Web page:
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Thor: Love And Thunder Review — Style Over Substance



Thor: Love and Thunder is, technically, the fourth installment of the Thor franchise within the MCU–making him the first, and only, core Avenger to have broken the solo trilogy barrier–and let’s be honest Thor 4 is pretty fun to say. It would perhaps be more accurate to call it Thor Ragnarok 2, however, given the return of writer/director Taika Waititi in addition to the cast, continuing his work of course correcting the God of Thunder in both tone and aesthetic. Gone is the Shakespearan fantasy drama, here to say is the ’80s neons, dad rock, and slapstick comedy.

Love and Thunder sees Thor (Chris Hemsworth) in his post-Endgame reality, having left Earth and New Asgard in favor of teaming up with the Guardians of the Galaxy. Naturally, things don’t go smoothly for any of them–and after some time (done in montage, of course) spent galavanting around the cosmos with the Guardians, Thor is forced to break off from the team and deal with a new threat facing god-kind. Gorr, the God Butcher (Christian Bale), an alien with a specific vendetta against any and all deities, has been roaming from planet to planet, killing every god he can find–and this includes Earth, where the Asgardians have settled after their own world was destroyed. These events set in motion a journey for Thor which reunites him with his old flame, Jane Foster (Natalie Portman), the new King of Asgard, Valkyrie (Tessa Thompson), and a handful of other familiar faces along the way.

The good news is that Ragnarok’s tone and look is still completely intact here. Waititi’s distinctive directorial style has not been washed out or papered over–if anything, it is even louder and more bombastic than it was before. The musical stingers (of which there are many) are nostalgic and campy, the jokes (there are lots) are almost all very funny, and the fight scenes hopscotch between looking like something you’d see airbrushed on the side of a van to stylish and extremely well choreographed. The visual effects, too, work extremely well. Unlike most of the MCU’s Phase 4 offerings, Love and Thunder never suffers from cheap looking VFXs or obviously rushed green-screen interactions. The movie looks great from start to finish, and even works in some of the most visually striking moments the MCU has seen in quite some time.

One character also benefits from Waitit’s treatment this time around. Jane, who has been absent from the MCU spotlight since Thor: The Dark World, instantly becomes a more fully drawn participant in the story and Portman’s performance here easily outpaces her work in the first two films. This is the Jane Foster we should have had from the start. She also gets some of the movie’s best gags and has the obvious frontrunner in terms of a fully realized character arc.

Unfortunately, while those positives are all great in and of themselves, they exist within one of the MCU’s weakest and most nonsensical stories overall. The set dressing and the players are all here, and doing their jobs well (extremely well, even, in some cases), but the actual sequence of events they’re moving through is baffling to say the least. The conflict–and by extension, Gorr’s entire existence–actively falls apart as it unfolds. Multiple times, characters are sent off on 10 to 20 minute time-sinks that circle aimlessly around random set pieces and MacGuffins that ultimately go nowhere. The MCU is certainly no stranger to logic problems forcing stories to fall apart under scrutiny after the fact, but Love and Thunder’s plot never even manages to get itself off the ground before it starts to unravel.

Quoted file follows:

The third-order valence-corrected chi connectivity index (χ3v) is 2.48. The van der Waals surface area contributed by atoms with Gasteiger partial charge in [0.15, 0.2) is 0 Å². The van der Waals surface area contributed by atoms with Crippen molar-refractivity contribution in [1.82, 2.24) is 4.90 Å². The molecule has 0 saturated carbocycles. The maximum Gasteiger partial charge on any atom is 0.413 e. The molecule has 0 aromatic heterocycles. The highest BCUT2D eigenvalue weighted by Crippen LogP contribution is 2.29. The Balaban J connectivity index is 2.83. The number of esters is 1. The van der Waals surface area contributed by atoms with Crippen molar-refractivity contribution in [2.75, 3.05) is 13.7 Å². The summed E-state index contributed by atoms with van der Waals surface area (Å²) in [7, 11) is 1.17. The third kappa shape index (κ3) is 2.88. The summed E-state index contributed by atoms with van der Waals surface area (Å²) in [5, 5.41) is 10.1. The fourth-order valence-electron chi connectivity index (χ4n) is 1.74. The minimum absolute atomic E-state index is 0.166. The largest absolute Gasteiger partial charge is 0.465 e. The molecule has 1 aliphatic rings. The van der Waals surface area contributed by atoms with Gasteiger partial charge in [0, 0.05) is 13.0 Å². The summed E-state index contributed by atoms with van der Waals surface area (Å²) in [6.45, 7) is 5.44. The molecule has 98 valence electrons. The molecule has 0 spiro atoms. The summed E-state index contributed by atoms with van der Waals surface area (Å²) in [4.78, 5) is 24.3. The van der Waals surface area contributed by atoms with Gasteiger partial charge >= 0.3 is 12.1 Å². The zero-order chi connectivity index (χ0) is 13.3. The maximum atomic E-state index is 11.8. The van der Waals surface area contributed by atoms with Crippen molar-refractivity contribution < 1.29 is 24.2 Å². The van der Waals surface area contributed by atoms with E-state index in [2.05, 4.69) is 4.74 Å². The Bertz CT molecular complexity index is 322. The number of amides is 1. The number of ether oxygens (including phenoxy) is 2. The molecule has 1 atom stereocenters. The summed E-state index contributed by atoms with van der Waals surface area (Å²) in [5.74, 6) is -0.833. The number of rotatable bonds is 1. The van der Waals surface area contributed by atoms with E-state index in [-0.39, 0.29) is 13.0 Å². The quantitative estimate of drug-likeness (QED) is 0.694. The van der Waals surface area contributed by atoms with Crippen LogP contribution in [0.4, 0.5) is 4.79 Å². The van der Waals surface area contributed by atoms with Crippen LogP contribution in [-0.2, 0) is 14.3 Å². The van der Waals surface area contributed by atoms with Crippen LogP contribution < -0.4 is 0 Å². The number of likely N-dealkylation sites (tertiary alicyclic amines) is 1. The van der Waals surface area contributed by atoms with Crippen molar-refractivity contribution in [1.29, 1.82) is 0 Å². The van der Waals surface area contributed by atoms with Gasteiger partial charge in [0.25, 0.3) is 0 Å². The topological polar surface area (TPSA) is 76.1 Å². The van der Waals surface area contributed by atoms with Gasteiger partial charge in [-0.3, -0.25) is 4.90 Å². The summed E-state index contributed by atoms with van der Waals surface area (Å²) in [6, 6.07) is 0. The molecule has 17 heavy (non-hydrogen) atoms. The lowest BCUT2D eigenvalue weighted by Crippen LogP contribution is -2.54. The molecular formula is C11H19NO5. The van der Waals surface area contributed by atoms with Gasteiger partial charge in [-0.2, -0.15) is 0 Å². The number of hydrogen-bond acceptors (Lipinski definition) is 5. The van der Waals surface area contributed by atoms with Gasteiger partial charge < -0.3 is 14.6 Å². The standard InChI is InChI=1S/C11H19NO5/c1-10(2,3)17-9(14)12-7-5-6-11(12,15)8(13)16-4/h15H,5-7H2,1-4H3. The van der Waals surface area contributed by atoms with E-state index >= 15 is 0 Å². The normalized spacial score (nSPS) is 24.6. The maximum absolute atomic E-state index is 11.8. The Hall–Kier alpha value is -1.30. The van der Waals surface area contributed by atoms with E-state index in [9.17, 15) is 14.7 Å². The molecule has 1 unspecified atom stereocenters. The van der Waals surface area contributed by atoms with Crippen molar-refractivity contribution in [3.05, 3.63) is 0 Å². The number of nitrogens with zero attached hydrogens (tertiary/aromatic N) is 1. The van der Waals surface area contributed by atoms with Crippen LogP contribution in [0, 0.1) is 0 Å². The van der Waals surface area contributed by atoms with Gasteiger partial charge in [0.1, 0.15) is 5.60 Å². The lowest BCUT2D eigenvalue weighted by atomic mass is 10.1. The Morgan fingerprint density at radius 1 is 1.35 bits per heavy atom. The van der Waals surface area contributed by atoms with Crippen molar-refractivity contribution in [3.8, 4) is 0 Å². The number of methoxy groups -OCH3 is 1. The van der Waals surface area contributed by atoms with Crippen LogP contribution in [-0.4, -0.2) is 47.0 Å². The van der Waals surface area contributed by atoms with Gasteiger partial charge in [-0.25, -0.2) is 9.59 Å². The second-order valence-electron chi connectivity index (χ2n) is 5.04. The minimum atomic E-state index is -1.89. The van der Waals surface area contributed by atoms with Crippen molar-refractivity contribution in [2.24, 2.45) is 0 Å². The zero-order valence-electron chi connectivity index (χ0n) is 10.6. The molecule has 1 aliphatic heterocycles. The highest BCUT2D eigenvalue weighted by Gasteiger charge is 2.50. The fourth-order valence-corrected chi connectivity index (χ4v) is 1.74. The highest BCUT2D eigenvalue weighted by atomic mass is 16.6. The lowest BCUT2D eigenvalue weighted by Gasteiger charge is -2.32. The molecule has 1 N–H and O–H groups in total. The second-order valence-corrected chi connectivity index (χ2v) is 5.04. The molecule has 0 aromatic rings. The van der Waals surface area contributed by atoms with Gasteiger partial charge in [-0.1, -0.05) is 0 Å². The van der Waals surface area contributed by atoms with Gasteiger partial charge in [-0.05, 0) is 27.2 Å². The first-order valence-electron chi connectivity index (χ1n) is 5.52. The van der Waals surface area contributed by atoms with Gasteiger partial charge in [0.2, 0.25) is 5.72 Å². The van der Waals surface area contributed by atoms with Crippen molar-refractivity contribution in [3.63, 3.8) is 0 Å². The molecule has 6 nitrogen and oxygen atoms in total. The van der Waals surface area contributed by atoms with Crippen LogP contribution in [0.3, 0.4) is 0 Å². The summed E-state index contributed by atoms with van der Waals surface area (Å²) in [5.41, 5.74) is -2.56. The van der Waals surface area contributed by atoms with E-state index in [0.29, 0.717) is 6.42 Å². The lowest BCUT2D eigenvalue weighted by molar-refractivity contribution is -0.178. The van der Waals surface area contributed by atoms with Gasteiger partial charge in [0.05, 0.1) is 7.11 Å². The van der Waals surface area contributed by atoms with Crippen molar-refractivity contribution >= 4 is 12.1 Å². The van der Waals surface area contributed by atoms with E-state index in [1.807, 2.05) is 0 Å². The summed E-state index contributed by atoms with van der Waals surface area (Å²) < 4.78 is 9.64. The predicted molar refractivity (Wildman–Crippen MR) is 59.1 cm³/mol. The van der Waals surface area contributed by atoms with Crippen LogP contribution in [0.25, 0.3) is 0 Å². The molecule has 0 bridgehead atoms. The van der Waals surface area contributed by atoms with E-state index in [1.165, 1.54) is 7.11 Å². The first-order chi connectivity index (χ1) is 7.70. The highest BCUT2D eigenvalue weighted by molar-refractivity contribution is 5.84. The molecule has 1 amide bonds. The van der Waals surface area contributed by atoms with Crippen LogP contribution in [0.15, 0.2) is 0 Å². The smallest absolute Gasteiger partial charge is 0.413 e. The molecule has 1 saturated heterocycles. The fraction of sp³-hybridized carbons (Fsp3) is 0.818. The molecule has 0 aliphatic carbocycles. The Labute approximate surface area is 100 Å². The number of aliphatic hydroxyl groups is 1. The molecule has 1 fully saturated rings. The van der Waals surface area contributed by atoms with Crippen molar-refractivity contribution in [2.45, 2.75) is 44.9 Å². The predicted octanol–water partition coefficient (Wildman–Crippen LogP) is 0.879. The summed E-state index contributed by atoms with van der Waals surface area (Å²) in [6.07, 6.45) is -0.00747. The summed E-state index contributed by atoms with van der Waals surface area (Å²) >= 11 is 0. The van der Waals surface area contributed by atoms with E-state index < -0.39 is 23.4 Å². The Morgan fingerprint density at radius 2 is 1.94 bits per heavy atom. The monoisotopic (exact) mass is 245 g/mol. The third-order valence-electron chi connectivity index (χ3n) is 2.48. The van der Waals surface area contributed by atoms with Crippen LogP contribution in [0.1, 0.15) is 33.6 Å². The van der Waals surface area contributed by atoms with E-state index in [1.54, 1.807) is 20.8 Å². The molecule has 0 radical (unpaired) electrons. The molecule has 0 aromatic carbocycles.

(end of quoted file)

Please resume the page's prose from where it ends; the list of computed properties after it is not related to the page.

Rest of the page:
And speaking of Gorr–while Bale certainly does get a handful of very cool-looking fight scenes and powers, he also seems to oscillate randomly between Pennywise-like cartoon character and two-bit villain. His schemes never materialize into anything meaningful and any and all opportunities to engage with the bigger themes his character presents–the idea that all gods are selfish and faith in higher powers is meaningless–are flat out ignored in favor of baffling last minute decisions and random nonsense monologues. The end result is just another incredibly forgettable MCU bad guy, which is disappointing to say the least.

This problem persists not just in Gorr, but in Thor and Valkyrie as well. There’s a running gag with Stormbreaker being “jealous” that Thor wants Mjolnir back–it never materializes into anything, despite Stormbreaker remaining important at multiple junctures in various overlapping schemes. Another extended sequence sees the team petitioning Zeus (Russel Crowe) for help, only to be met with a handful of jokes and baffling exposition that results in yet another weapon being put into play. But this weapon doesn’t actually do or mean anything, unlike Stormbreaker, and it’s never made clear why it was needed in the first place, other than to give an excuse for Crowe to do a funny accent for a while.

The end result of these non sequiturs and disparate ideas makes Love and Thunder feel less like a movie and more like a scrapbook of random ideas, cut up in between some neat looking music videos. Some of those ideas are great–Jane, the humor, the visuals–while others are lackluster and meaningless. It just never really comes together into a cohesive thing, which ultimately makes the whole experience ring hollow at best and confusing at worst. But, hey, at least it’s not The Dark World.

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